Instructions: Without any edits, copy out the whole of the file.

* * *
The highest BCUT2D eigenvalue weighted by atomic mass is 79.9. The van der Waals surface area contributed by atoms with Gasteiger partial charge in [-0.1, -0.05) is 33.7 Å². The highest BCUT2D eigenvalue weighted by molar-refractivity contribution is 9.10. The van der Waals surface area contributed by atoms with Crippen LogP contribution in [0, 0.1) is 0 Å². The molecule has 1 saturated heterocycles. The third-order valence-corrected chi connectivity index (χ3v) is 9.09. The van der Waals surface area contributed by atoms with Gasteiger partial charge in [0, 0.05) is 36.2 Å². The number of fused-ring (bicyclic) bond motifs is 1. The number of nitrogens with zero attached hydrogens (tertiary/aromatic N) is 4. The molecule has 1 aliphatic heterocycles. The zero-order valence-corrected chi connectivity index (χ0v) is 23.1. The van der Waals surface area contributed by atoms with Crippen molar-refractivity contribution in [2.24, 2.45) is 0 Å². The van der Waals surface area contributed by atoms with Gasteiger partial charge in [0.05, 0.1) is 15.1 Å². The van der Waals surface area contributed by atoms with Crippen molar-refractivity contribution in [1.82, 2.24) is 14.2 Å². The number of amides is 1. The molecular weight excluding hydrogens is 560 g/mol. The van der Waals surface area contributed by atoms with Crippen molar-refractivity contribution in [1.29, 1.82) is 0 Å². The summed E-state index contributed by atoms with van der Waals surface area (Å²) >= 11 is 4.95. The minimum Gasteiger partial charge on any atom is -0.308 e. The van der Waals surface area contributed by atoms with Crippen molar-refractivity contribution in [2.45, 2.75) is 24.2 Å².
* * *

The highest BCUT2D eigenvalue weighted by atomic mass is 79.9. The van der Waals surface area contributed by atoms with Gasteiger partial charge in [-0.1, -0.05) is 33.7 Å². The highest BCUT2D eigenvalue weighted by molar-refractivity contribution is 9.10. The van der Waals surface area contributed by atoms with Crippen LogP contribution in [0, 0.1) is 0 Å². The molecule has 1 saturated heterocycles. The third-order valence-corrected chi connectivity index (χ3v) is 9.09. The van der Waals surface area contributed by atoms with Gasteiger partial charge in [0, 0.05) is 36.2 Å². The number of fused-ring (bicyclic) bond motifs is 1. The number of nitrogens with zero attached hydrogens (tertiary/aromatic N) is 4. The molecule has 1 aliphatic heterocycles. The zero-order valence-corrected chi connectivity index (χ0v) is 23.1. The van der Waals surface area contributed by atoms with Crippen molar-refractivity contribution in [2.24, 2.45) is 0 Å². The van der Waals surface area contributed by atoms with Gasteiger partial charge in [0.05, 0.1) is 15.1 Å². The van der Waals surface area contributed by atoms with Crippen molar-refractivity contribution in [1.82, 2.24) is 14.2 Å². The number of amides is 1. The molecular weight excluding hydrogens is 560 g/mol. The van der Waals surface area contributed by atoms with Crippen molar-refractivity contribution in [1.29, 1.82) is 0 Å². The summed E-state index contributed by atoms with van der Waals surface area (Å²) >= 11 is 4.95. The minimum Gasteiger partial charge on any atom is -0.308 e. The van der Waals surface area contributed by atoms with Crippen molar-refractivity contribution in [2.45, 2.75) is 24.2 Å².